PRESIDENT Rodrigo Duterte on Thursday declared the political career of Sen. Leila de Lima “finished” after he released the “matrix”—a diagram indicating that the lawmaker was involved in the illegal drug trade at the New Bilibid Prison (NBP) during the previous administration.
The “Muntinlupa Connection” matrix, shown to reporters early Thursday in Davao City, listed de Lima and fellow former officials at the Department of Justice (DOJ), as well as politicians in Pangasinan.
“De Lima, you are finished. Tapos ka na,” Duterte said, adding that the senator would no longer win re-election in 2022.
The matrix claimed Ronnie Palisoc Dayan, de Lima’s former driver-bodyguard, was her “boyfriend” since she became head of the Commission on Human Rights.
Former Pangasinan governor and now Rep. Amado Espino Jr., a Liberal Party member, was tagged in the matrix as the “richest politician in Northern Luzon” who had “amassed unexplained wealth.”
The matrix also linked Espino, who is facing a plunder charge, to black sand mining, quarrying, and the jueteng illegal numbers game.
De Lima was allegedly connected to Espino through the latter’s long-time aide, Raffy Baraan, the provincial administrator of Pangasinan.
Raffy is the brother of Francisco Baraan 3rd, who was undersecretary when de Lima served as DOJ secretary in the previous Aquino administration.
Raffy was supposedly used by Espino as “cover” for his illegal activities. Francisco, meanwhile, was described as de Lima’s “trusted undersecretary” and was put in charge of the Bureau of Corrections (BuCor), which has jurisdiction over the NBP.
An arrow from Undersecretary Baraan pointed to retired chief superintendent Franklin Bucayo, who supposedly became regional director for Northern Luzon of the Philippine National Police with de Lima’s help.
After his retirement, Bucayo became BuCoR chief, but resigned after being accused of involvement in the illegal drug trade at the NBP, the matrix claimed.
Arrows linked de Lima and Bucayo to Dayan, who was described in the matrix as the “case fixer” of “well-known politicians” in Urbiztondo, Pangasinan.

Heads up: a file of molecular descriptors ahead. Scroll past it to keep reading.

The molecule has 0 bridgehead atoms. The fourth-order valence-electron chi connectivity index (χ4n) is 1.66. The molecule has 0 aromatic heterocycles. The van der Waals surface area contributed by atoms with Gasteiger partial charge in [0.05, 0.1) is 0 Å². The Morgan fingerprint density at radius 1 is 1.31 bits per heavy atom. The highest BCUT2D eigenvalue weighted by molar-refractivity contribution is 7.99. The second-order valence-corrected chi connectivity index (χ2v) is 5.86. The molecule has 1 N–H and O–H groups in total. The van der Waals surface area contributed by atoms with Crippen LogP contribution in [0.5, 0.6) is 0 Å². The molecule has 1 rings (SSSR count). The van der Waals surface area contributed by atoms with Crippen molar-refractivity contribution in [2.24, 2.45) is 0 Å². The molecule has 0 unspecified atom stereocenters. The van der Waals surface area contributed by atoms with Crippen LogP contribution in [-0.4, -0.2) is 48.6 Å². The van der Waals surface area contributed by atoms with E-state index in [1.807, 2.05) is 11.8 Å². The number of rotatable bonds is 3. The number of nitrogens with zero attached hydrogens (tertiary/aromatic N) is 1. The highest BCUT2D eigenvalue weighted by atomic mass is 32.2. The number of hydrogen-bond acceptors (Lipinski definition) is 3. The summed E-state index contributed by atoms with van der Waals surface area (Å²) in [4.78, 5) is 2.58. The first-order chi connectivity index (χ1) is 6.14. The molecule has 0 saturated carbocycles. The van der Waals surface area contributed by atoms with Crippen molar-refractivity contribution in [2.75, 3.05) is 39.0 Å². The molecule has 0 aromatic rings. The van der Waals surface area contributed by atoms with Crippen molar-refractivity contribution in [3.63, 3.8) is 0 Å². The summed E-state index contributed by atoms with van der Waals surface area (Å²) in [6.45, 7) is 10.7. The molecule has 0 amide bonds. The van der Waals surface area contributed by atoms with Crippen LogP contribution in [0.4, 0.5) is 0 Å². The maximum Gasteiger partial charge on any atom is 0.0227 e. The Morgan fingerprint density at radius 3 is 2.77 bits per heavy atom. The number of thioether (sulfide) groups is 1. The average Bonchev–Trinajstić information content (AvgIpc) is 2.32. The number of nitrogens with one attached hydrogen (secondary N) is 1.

Dayan, known as “BOSS De Lima,” based on the matrix, allegedly received monthly payola or grease money from Bucayo through a certain Senior Police Officer 1 Palisoc.
The matrix claimed that Dayan, “a known drug user in Urbiztondo,” got a house and lot, a Mitsubishi Montero, a Kia Sedan and cash from de Lima.
A person described as an Urbiztondo local government employee, “Ms Cardenosa,” was also named in the matrix. She was allegedly used by Dayan as dummy for his properties.
Pangasinan Board Member Raul Sison was included in the matrix, with links to Dayan and Espinosa, but it was not clear how he was involved in the drug trade.
Duterte had accused de Lima’s former driver-bodyguard of collecting money from drug lords, and claimed these were donations to de Lima’s senatorial campaign.
De Lima has denied benefiting from drug money.
In a radio interview, Espino denied any connections to the drug trade, saying the allegations were “far from the truth.”
“I am among those fighting drugs in our province,” Espino said in Filipino.
Cases vs de Lima eyed
Justice Secretary Vitaliano Aguirre 2nd said Thursday de Lima could face graft and corruption cases for allegedly accepting “drug money” from high profile inmates, based on the testimonies of up to six witnesses.
“At the very least, the Anti-Graft and Corrupt Practices Act, if what they (witnesses) are saying is true, and of course violation of the anti-drugs law,” Aguirre told reporters at the Senate.
Aguirre said investigators were taking statements from witnesses at the NBP in relation to the proliferation of illegal drugs inside the prison in the past six years.
“We are taking their statements already. We hope to take at least six witnesses’ affidavits and they will be presented during the House investigation on the proliferation of illegal drugs,” Aguirre added.
Some of the witnesses are NBP inmates, some are prison guards and others were friends of de Lima, Aguirre said. (CATHERINE VALENTE, JEFFERSON ANTIPORDA, MANILA TIMES)